Many people are familiar with the famous essay, “Welcome to Holland,” by Emily Perl Kingsley. Emily wrote the essay about the road to acceptance and appreciation of her child with special needs. Children with “hidden differences” differ in that it often takes parents and caregivers a long time before they know or accept that they are not in Italy. We travel the road of self judgment, criticism, and hopelessness from comments others make or we tell ourselves about our children’s struggles.

How many of us have heard that “you don’t know how to set boundaries” or that “there must be something going on at home”? How many of us have a strong inner critic, doubted our ability to raise our children to be successful adults, and wondered if there is indeed something shameful about having a difficult child who looks “so normal”? Once we recognize that we are in Holland or Italy, we can find the beauty in our journey and the tools to travel through it. Have criticism or judgment ever been helpful?

Many of the letters to the editor have expressed the need for support, guidance, and acceptance of their children. I belong to a support group of dedicated parents looking to focus on their children’s strengths as a springboard for growing into successful adults. Belonging to this community has enabled me to find the joy and beauty in Holland. The support group is run by Dr. Bass, and she provides a wealth of information and guidance for mothers of children with hidden differences. Dr. Bass can be reached at ilyssas@drilyssabass.com..


Medication Misconception [Making It Clear / Issue 796]

Thank you, Shayna Schwartz, for your well-written, informative, and relatable account of dealing with adult acne.

I’m glad you were eventually treated with Accutane; not all of my patients have that opportunity. As a dermatologist, I counsel patients with acne on a daily basis. Unfortunately, there are many misconceptions about acne and Accutane that prevent acne sufferers from seeking treatment in a timely fashion. The most common one is that acne is a transient teenage problem that will soon be outgrown. In reality, for some people, acne can persist into their twenties and even thirties. By the time they finally seek treatment, many people have permanent facial scarring.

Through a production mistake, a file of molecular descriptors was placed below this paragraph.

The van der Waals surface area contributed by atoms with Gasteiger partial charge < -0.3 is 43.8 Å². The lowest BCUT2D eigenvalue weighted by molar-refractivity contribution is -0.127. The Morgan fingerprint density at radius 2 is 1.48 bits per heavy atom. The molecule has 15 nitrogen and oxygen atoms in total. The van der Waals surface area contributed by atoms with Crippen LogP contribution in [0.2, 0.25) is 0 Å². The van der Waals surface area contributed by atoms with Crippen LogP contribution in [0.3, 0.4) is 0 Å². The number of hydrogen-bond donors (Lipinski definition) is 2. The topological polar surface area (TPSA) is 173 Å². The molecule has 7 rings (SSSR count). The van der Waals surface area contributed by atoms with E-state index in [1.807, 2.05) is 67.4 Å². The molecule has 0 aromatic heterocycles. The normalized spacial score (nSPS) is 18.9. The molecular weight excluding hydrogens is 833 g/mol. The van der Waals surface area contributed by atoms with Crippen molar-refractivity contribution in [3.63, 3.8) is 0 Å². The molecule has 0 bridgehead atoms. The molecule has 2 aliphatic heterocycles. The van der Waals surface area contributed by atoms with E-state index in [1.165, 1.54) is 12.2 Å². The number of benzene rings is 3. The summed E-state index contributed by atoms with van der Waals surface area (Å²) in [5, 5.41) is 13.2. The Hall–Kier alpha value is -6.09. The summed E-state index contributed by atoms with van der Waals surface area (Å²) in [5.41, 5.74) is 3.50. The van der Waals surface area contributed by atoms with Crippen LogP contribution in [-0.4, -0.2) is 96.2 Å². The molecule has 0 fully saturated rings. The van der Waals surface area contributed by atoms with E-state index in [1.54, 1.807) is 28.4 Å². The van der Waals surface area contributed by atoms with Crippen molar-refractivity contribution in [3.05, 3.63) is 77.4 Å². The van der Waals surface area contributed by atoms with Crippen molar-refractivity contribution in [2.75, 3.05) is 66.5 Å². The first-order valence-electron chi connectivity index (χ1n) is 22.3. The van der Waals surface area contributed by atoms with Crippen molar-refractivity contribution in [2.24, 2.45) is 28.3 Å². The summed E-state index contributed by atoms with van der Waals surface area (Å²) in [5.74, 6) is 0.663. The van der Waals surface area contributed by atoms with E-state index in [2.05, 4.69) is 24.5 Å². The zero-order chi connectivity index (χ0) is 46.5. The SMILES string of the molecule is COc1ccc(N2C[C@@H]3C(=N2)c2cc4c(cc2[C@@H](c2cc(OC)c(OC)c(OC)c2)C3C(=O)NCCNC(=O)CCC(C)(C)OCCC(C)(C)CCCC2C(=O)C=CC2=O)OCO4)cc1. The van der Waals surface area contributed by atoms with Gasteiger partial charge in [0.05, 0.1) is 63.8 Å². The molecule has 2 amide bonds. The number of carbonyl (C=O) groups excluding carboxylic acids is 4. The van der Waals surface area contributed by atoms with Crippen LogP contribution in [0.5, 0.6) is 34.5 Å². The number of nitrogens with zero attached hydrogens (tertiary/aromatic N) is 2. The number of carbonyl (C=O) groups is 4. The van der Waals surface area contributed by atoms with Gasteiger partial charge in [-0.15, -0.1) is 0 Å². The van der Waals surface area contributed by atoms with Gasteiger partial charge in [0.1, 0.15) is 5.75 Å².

Another common misconception is that Accutane is a “dangerous, scary” medicine that “can affect fertility.” Nothing could be further from the truth. Having prescribed Accutane to hundreds of patients over the past 20 years, I have seen firsthand how Accutane can clear even the most stubborn cystic acne. Accutane, an oral medication that is actually a vitamin A derivate, is usually given over five to six months. When monitored properly, Accutane is a safe and extremely effective medication. Monthly lab testing is recommended, to monitor liver function and cholesterol levels.

However, lab abnormalities are rare and easily correctible by lowering the dosage or temporarily stopping the medication. The majority of patients sail through treatment without any lab issues at all. In fact, some providers are recommending eliminating monthly blood tests.

Most of the common side effects are easily treated (dry lips, dry eyes, and muscle aches, among others). The most devastating side effect, which is completely avoidable, is birth defects, which can occur only if a pregnant woman is exposed to Accutane. Fortunately, Accutane has a very short half-life (the time it takes a drug to be metabolized and removed from the body); recommendations are to wait a month after stopping Accutane before starting a family. (I tell young women in shidduchim on Accutane, “If you think you’re ready to get engaged, call the shadchan, call me, and stop your medicine!” I have yet to see an engagement of less than four weeks).

Hair loss, mentioned by a letter writer in Issue 797, is actually an uncommon side effect. A recent scientific literature review showed hair loss at a rate of 3.2 to 5.7 percent of patients. For the very few patients who experience hair loss, it is minimal and regrows after treatment. And yes, alcohol avoidance is important during treatment, but most people easily forgo drinking for 20 weeks in exchange for flawless, maintenance-free skin.

Accutane may not be appropriate for every patient; consultation with a medical provider is important. For those who can take it, it is a safe, effective treatment that should definitely be considered.

Sara Tarsis, MD


(Originally featured in Family First, Issue 800)